Men and women of all ages arrive with their yoga mats, many of whom have just dropped off their children at Religious School. As people lay out their mats they catch up with one another and begin to stretch, preparing themselves for the service.
As the service begins, together Beth and I welcome people to the service; she explains a bit about the yoga that we will be doing and I explain to people that it is still a service and so we hope that alongside the yoga asana they will join their voices with ours in word and song.
The slides on the screen behind Beth include words of Hebrew and English. We begin with the words of the Modeh Ani prayer, the prayer traditionally recited as a person wakes up in the morning. With the words it thanks God for restoring our souls to us. Beth explains the anjali mudra (hands together in prayer), to the community, which we all assume and then together we join words to the movements, singing the prayer as one.
We then make our way through the morning liturgy, after each prayer Beth explains, and demonstrates, the next yoga asana that we will be assuming. The slide changes to include the prayer that is about to be recited and once everyone is in the correct position or moving in the designated way I then lead the community as we chant, sing or read the words of our liturgy.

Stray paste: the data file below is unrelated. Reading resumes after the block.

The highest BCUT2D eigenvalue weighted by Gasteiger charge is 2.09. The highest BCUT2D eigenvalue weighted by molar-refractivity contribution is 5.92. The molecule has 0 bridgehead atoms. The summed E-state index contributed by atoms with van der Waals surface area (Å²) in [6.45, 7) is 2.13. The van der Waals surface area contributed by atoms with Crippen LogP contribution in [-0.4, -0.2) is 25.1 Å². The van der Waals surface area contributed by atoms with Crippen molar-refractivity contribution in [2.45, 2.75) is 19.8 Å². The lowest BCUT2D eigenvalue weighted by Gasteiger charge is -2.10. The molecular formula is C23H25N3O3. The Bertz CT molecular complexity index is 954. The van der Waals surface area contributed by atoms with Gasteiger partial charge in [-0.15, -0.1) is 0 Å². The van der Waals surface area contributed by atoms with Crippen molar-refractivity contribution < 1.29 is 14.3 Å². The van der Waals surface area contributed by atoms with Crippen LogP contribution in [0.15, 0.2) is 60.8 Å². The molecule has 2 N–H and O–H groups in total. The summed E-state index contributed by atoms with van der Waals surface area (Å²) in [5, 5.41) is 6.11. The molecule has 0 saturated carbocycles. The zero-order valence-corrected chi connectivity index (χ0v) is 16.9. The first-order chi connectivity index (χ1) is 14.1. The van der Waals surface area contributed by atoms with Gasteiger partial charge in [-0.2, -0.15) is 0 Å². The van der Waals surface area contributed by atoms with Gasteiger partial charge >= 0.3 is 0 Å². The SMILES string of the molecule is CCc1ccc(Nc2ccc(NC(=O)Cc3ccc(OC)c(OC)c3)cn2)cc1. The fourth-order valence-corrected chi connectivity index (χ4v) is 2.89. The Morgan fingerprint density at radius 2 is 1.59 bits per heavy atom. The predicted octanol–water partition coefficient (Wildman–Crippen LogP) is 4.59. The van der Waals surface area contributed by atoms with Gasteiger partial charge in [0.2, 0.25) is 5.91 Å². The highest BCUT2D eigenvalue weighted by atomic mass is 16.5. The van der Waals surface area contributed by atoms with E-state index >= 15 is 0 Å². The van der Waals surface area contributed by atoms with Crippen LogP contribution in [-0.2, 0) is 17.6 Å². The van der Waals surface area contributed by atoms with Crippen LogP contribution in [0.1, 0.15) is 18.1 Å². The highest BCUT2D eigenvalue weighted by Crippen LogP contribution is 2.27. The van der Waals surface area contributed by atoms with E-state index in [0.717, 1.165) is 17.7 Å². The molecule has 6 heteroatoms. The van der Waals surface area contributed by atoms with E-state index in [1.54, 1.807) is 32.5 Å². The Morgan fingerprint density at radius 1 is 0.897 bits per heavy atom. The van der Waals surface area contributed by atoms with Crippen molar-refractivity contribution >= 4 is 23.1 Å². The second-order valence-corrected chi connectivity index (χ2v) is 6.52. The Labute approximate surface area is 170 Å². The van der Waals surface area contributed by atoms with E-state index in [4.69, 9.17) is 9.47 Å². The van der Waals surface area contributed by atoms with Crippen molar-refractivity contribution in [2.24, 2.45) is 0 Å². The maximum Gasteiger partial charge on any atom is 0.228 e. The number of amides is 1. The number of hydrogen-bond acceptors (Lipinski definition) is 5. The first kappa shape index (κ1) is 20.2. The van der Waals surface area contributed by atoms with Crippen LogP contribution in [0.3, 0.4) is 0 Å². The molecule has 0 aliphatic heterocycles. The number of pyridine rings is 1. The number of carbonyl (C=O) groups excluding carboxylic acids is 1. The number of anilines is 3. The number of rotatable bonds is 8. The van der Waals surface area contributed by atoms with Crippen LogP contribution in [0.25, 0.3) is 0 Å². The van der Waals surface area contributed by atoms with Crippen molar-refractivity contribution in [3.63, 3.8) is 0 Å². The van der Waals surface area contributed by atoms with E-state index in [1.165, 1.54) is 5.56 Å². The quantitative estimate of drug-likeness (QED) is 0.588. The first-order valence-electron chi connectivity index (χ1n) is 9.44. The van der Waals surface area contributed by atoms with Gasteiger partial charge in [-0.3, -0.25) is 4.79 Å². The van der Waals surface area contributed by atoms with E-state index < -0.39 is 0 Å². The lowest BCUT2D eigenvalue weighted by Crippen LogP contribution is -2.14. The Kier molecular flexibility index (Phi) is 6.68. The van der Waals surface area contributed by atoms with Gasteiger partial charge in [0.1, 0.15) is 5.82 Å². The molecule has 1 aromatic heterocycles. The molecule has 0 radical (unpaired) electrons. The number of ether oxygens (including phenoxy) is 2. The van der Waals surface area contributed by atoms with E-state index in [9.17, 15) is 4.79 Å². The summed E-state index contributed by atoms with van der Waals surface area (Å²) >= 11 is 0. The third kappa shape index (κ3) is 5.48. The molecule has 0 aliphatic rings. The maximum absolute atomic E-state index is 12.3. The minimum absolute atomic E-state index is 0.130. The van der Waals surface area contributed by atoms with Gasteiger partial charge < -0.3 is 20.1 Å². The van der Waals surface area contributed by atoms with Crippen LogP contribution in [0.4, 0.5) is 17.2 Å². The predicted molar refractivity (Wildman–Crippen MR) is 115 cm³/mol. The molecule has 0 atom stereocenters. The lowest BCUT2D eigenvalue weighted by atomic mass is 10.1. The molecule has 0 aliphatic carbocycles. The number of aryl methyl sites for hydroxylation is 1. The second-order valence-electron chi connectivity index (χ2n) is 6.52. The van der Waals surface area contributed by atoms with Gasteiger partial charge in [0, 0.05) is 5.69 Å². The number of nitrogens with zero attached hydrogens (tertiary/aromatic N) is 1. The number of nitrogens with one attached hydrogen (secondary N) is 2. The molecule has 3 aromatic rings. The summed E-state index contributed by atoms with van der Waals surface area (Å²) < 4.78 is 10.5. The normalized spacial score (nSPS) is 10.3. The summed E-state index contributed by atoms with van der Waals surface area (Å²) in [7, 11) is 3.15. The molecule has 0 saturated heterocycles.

In one section of the service we recite a series of blessings entitled the Nissim bechol Yom – the blessings for daily miracles. These prayers give thanks to God for various gifts that we receive each and every day. When we thank God for lifting up the fallen we stretch up with the yoga move of sunrise and sunset, and when we thank God for giving strength to the weary as we assume a warrior position.
After reciting a number of prayers there is a break in the liturgy, in a traditional service this would probably be the place in which the Rabbi would offer a sermon or commentary on the Torah. Instead we consider a theme that Beth explores through yoga. As examples we have spent this portion of the service reflecting, through yoga, on thanking god, ourselves and the greater community through asana during Thanksgiving and we have concentrated on the dedication of our selves when Chanukah was approaching.
Following this section where no prayers are recited we return to the liturgy and the concluding prayers of the service. As we move to the end of the service people assume the fetal position and then make their way into a comfortable seat. At which point in Hebrew and English Beth and I offer them our closing words as they focus on different parts of their body: “May you have peace in your thoughts, may you have peace in your words, may you have peace in your hearts. And may you take this feeling of love and strength with you today and every day.”
For that hour or so we create an oasis of calm and quiet for the participants in the service. As people roll up their mats and prepare to leave that space there is a spiritual energy that permeates the room. We hope that the community takes that feeling with them throughout the day.